The E160BY is one of two blade grinders produced by the Proctor Silex brand. It is one of the cheapest offerings, albeit quite standard. The main reason this grinder made it to this list is its longevity, which is akin to the decade-long lifetime found on KRUPS products. It also features a retractable cord design, which is rare for a blade grinder of its price.
While suffering all the disadvantages common to blade grinders, the E160BY’s design also lends to some unique issues. Firstly, its ridges and curves create an abundance of opportunities for lodged grinds, making it messier than more generic designs.
Like the KRUPS grinder, the E160BY secured its place on this list with build quality. It is rare to see a $15 grinder have a lifespan of longer than a year, let alone the E160BY’s reported five to
The KRUPS F203 is described as an all-in-one grinder for coffee, spice, and nuts, but don’t let that fool you. The F203 is a very standard blade coffee grinder, not any more or less capable of grinding other substances.
Aside from the slightly misleading marketing, KRUPS does have a key advantage over other grinders in its class. It’s built fairly well. Customers have reported using their F203’s for nearly a decade, making it one of the most durable entry-level devices on the market.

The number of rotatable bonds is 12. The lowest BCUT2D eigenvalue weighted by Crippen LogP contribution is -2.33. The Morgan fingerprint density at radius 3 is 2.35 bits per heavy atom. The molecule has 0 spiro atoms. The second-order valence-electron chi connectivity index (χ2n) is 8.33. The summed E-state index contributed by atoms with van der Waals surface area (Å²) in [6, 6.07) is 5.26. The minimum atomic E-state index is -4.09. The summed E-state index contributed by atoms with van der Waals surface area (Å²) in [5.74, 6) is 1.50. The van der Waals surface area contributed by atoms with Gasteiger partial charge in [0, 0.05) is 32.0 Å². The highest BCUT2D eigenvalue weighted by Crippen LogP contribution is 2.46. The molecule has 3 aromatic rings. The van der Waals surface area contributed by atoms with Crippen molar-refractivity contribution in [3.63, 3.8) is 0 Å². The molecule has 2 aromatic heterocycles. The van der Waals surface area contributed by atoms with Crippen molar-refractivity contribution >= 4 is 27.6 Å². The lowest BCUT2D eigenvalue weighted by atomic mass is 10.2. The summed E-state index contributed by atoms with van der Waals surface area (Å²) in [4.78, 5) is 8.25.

As the Hamilton Beach grinder above, the KRUPS F203 has all the shortcomings associated with blade grinders. Minor issues specific to this model include difficult cleanup and a sticking switch.
While the KRUPS F203 is not as cheap as the Hamilton Beach 80350, its superior build quality makes it a much more sensible investment. If customer reviews are to be believed, the longevity of the KRUPS makes it almost ten times more cost effective.
The Hamilton Beach 80350 is a fairly generic grinder that accomplishes the bare minimum to keep its price low—very low. This is by far the cheapest coffee grinder on this entire list. It uses a high RPM motor to pulverize your coffee beans; it is turned on by a switch on the front face and features a safety lock to disengage its blades when not in use. Like we said, this grinder is very generic.
Its issues are too many to condense into this list, but if you are interested, check out our Hamilton Beach write up here. In short, it suffers from all the issues that plague blade grinders, with the added drawback of having abysmal build quality. You’ll be lucky to get more than a year of use out of this machine.
Given, however, that build quality issues are nearly universal amongst cheap grinders, the $10 price tag can make the machine’s inevitable failure less painful. If you are on an extremely tight budget, have uncontrollable cravings for freshly ground coffee, and aren’t planning on using it for more than a year, there are definitely worse ways to spend $10.